Arriba

The Ivey Guide To Law School Admissions Straight Advice On Essays, Resumes, Interviews, And More [Ivey, A] (Tapa Blanda)

Modelo 9780156029797
Fabricante o sello Harcourt Brace Jovanovich
Peso 0.37 Kg.
Precio:   $8,899.00
Si compra hoy, este producto se despachara y/o entregara entre el 12-08-2020 y el 23-08-2020
Descripción
-Autor: Ivey, A
-Editorial: Harcourt
-Formato: Tapa Blanda
-Idioma: Español
-ISBN-13: 9780156029797
-Páginas: 314
-Dimensiones: cm. x cm. x cm.
-Peso (kg.): 0.37

-Descripcion:

As dean of admissions at the University of Chicago Law School, Anna Ivey decided the fate of thousands of law school applicants. In this book-the first of its kind by a former law school admissions officer-she draws on her expertise to cover topics from the application and the essay to the interview and the recommendations, touching on hot-button issues like how much the LSAT, ethnicity, and age really matter. Offering an insiders advice on how to produce the very best application, this guide gives straight answers to questions such as: * What kind of essay should I write to set me apart from the rest of the pack? * Should I explain my low LSAT score, my D in chemistry, my attention deficit disorder, my time in rehab? * Is law school worth the debt Ill face when I graduate? Full of invaluable examples and anecdotes about real admissions decisions, The Ivey Guide to Law School Admissions is certain to become the new bible for would-be law students everywhere. About the Author ANNA IVEY earned her law degree at the University of Chicago Law School, where she later served as dean of admissions. Ivey now runs a successful admissions counseling firm for college, business school, and law school applicants, helping clients make the most compelling sales pitch for admission. She divides her time between Boston, Massachusetts, and New Orleans, Louisiana. Excerpt. © Reprinted by permission. All rights reserved. CHAPTER 1 Straight Answers: Getting Inside the Head of an Admissions Officer All law school admissions officers face a dilemma. There are certain things they wish they could tell applicants because it would make their own lives so much easier, but they cant say, In all honesty, we only spend about five minutes on each file, so youd better cut to the chase, or, Please, for the love of god, dont make me read another essay about endangered guppies. And they certainly cant say, Dont bother applying with a 160 LSAT...unless youre a minority and then well throw in a scholarship. No one will risk getting fired or sued over that, not to mention the PR disaster that would ensue. So they grumble to themselves, prop open their eyelids with matchsticks, and keep reading thousands upon thousands of essays about endangered guppies, year in and year out. How do I know this? Because that was my daily life when I was dean of admissions at the University of Chicago Law School. I denied so many applicants while thinking, If only they knew! Picture this, a typical day for me as an admissions officer (and for just about every other admissions officer): Im surrounded by hundreds of files stacked on every flat surface in my office. I have, on average, five minutes to read each one and make a decision on its fate. Ive already worked my way through more than a thousand files this month, and Ive read more than thirty today. I crack open the next one on top of the pile, a file belonging to a woman named Sarah. I scan her application form, her LSAT scores, and her college transcript in less than a minute and conclude that her GPA is just below our GPA median, and that her LSAT score is just above our LSAT median. As dean of admissions, I could easily write an A for accept or a D for deny at the top of Sarahs file based on this hard data alone, so the fate of her application depends entirely on the remaining four minutes I spend scanning the soft stuff of her application: her essay, her recommendations, her resume, and her addendum. Four minutes, maybe less. Thats it. Most applicants go horribly wrong here-not because the soft stuff of their files suggests that they cant handle law school or reveals them to be arrogant jerks (although that happens, too, from time to time). They go wrong because they have failed to persuade me that I should choose them over thousands of other applicants with acceptable numbers who I know could succeed at my law school. Sarah fails because she didnt w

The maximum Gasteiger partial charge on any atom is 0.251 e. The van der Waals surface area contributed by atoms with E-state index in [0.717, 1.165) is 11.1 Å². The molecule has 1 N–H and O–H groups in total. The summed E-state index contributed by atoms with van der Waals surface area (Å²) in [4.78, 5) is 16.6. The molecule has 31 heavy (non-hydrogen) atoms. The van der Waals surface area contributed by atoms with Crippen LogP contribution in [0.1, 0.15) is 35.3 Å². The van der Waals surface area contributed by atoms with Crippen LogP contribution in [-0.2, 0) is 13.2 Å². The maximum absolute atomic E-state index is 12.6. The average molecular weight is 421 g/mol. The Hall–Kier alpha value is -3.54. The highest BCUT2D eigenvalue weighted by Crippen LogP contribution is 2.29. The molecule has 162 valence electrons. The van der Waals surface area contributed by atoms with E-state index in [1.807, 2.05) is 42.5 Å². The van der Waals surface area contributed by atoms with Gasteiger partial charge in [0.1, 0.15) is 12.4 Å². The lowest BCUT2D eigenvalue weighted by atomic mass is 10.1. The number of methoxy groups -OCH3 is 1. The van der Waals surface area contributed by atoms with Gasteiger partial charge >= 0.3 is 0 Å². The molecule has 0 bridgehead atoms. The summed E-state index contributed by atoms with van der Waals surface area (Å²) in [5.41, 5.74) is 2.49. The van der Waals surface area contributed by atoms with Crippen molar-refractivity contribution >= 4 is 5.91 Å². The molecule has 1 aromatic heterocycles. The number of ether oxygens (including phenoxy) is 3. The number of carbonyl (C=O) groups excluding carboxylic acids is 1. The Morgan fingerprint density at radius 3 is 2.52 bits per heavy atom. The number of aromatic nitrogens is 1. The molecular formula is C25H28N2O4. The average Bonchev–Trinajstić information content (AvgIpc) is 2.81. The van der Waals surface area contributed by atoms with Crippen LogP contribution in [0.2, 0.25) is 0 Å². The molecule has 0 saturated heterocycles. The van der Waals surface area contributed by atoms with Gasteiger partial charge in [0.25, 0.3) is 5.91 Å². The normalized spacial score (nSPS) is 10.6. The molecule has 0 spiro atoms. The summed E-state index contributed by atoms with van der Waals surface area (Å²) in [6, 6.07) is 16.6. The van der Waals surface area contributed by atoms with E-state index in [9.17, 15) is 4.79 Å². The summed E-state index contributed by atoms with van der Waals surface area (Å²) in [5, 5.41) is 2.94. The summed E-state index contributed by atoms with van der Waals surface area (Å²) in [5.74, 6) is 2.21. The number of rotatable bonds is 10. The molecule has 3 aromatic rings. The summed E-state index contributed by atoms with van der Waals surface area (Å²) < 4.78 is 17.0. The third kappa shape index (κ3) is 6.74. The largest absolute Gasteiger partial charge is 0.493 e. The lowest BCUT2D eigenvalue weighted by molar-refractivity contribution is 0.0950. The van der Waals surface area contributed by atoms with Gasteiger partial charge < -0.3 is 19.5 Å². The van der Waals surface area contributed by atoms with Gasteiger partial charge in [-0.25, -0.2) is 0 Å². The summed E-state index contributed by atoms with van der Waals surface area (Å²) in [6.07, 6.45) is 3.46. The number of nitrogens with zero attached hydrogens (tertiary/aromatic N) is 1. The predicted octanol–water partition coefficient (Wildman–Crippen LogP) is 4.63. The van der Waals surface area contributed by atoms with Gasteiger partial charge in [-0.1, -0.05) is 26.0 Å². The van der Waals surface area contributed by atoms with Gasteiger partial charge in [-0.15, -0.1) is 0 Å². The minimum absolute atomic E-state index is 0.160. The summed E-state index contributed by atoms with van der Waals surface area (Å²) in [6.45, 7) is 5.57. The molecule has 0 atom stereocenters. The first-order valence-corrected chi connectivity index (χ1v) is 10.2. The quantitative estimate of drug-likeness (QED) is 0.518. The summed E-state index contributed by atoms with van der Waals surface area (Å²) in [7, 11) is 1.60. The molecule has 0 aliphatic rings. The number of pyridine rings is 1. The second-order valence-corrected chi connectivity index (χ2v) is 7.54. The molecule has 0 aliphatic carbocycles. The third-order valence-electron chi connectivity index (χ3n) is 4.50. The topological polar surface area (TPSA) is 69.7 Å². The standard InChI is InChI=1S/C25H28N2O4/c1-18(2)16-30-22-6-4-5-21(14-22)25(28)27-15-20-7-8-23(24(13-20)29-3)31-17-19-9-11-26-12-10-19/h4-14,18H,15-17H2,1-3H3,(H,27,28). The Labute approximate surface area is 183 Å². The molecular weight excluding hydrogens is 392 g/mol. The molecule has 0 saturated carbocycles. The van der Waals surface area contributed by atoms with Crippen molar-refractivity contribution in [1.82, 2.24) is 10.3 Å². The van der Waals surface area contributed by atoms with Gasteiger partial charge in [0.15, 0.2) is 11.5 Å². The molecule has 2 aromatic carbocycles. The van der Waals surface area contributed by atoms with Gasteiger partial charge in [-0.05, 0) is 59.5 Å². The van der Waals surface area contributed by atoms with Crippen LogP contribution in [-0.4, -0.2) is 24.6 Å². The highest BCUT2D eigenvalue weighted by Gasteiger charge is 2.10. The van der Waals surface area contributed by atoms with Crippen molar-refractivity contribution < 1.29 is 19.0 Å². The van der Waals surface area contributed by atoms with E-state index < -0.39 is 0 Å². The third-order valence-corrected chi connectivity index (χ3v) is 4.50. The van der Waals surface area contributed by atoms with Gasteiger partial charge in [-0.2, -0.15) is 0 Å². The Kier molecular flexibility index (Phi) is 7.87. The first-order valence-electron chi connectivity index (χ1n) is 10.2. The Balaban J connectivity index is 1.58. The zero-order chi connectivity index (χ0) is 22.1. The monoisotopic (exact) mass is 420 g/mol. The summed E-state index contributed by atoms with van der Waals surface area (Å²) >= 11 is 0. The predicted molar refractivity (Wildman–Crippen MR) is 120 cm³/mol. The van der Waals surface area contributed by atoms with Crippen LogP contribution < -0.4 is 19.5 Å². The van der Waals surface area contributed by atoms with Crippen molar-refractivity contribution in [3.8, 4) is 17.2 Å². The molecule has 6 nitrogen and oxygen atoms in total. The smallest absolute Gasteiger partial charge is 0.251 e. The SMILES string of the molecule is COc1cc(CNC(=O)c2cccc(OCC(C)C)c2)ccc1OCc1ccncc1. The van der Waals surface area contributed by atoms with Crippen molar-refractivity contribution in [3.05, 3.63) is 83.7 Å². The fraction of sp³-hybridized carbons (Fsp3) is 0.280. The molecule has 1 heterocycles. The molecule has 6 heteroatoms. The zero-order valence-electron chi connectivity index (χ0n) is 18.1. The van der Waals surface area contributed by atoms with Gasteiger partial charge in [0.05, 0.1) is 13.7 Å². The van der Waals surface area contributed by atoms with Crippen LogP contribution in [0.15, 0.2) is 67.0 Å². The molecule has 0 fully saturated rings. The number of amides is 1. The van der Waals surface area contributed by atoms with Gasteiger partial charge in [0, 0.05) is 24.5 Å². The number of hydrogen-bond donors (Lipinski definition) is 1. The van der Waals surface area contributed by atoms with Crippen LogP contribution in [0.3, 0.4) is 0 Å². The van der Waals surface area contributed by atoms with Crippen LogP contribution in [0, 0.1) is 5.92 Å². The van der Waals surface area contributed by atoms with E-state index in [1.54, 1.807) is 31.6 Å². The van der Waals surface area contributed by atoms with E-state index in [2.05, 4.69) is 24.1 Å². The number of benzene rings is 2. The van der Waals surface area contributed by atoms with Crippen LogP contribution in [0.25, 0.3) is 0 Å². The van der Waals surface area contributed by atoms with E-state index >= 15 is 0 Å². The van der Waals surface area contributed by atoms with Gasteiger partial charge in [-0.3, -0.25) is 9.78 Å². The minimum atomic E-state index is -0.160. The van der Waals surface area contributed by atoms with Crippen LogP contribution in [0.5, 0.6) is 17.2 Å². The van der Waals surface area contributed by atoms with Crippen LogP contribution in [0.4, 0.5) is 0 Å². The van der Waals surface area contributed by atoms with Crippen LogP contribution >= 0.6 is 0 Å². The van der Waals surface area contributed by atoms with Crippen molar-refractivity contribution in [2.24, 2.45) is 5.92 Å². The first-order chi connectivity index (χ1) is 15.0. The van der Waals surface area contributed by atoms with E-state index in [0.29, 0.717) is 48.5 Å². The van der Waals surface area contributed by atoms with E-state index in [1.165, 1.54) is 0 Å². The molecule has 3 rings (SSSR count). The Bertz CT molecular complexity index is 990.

Compartir en Facebook Comparta en Twitter Compartir vía E-Mail Share on Google Buzz Compartir en Digg